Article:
5. Michael and Colin, thanks for the initial posts. And Michael, no need to wait for anyone before following up, certainly. It’s an open thread, and will remain so even after we call an end to this “official” part of the discussion on Wednesday or Thursday of this week. (In the previous “MP3 Discussion Group,” about Burial and Four Tet’s recent collaboration, some readers joined in with substantial observations, Colin having been among them.)

    First up, I agree with Colin: Michael’s idea about the communal rhythm does provide a useful lens on the album. That group give’n’take helps make the whole thing such a rich contuation of the early electric experiments of Miles Davis, to which the record makes several prominent allusions — and not just because Hassell plays trumpet. Even though the album is placid, it has an inner tension, a pull, a sense of inner tumultuousness if not turmoil, that can be attributed, at least in part, to the absence of a singular beat, or pulse, and to the fact that each piece goes where the collective band takes it.

    I suspect this is a distinction resulting from what Colin refers to as “instrumental facility.” I’m fairly hopeful (more to the point, expectant) that digital technologies won’t bring an end to that sort of music-making, in part because I suspect “live” instrumentation won’t soon go away, and in part because true ability-leaders (edge workers) in laptop-based (and -related) tools will, in time, develop skills that likewise evidence virtuousity.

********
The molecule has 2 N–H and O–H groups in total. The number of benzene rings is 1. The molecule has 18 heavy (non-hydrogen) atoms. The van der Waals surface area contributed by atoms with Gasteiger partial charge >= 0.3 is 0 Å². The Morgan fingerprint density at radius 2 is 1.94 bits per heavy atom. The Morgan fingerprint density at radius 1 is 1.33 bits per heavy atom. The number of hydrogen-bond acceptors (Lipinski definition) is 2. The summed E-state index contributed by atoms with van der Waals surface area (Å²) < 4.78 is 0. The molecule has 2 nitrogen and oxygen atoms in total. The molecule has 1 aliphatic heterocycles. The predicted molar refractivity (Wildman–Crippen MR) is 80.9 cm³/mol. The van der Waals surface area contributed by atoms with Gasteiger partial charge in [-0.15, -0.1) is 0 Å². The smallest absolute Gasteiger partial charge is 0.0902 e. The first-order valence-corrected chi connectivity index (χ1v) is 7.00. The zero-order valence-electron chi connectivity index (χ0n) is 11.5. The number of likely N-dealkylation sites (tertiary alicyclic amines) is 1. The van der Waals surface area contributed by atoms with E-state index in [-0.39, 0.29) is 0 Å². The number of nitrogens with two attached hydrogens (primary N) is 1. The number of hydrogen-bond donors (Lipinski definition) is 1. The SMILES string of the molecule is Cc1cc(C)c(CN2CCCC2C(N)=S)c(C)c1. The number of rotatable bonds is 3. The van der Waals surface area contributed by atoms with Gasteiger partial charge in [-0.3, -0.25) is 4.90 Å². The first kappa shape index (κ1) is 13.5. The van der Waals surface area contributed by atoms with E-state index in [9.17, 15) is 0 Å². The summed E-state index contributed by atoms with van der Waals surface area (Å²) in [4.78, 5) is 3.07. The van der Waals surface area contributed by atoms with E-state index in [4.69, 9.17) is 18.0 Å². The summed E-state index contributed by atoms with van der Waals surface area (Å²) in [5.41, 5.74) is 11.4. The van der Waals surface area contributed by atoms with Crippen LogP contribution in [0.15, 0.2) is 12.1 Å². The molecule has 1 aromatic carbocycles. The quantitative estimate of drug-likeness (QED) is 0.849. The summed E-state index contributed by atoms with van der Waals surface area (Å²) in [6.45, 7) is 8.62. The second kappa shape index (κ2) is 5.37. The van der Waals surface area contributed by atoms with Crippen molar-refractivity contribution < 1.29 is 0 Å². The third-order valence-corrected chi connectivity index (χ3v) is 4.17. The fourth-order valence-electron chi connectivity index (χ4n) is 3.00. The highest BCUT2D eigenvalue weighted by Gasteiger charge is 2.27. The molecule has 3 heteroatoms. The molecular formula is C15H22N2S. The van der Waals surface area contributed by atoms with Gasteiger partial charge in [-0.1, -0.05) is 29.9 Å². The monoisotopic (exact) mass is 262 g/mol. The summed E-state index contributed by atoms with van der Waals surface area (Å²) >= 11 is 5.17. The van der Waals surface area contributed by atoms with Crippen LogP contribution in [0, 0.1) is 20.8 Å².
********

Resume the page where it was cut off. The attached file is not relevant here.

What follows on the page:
Anyhow, back to the album. Most succinctly, what I loved about the Last Night the Moon was how utterly thorough it is. I hear you both on how the post-Khmer Molvær hasn’t reached those heights, and I ventured into Last Night with related trepedation: can early progenitors of electronically enabled, cross-cultural music keep up now that reality — a world that is so utterly mediated by technology, and in which border crossing is a matter of daily fact not clairvoyant fancy — has molded itself to their vision? I’ve always heard Hassell’s music as aural science fiction, imaginging new worlds — his proposed Fourth World — and this record makes good on that ability of his, to conjure not just place, but a place we’ve never before been, but that seems entirely realized. (I’m momentarily thinking of cinematic equivalents: Code 46, Sleep Dealer, maybe Children of Men.)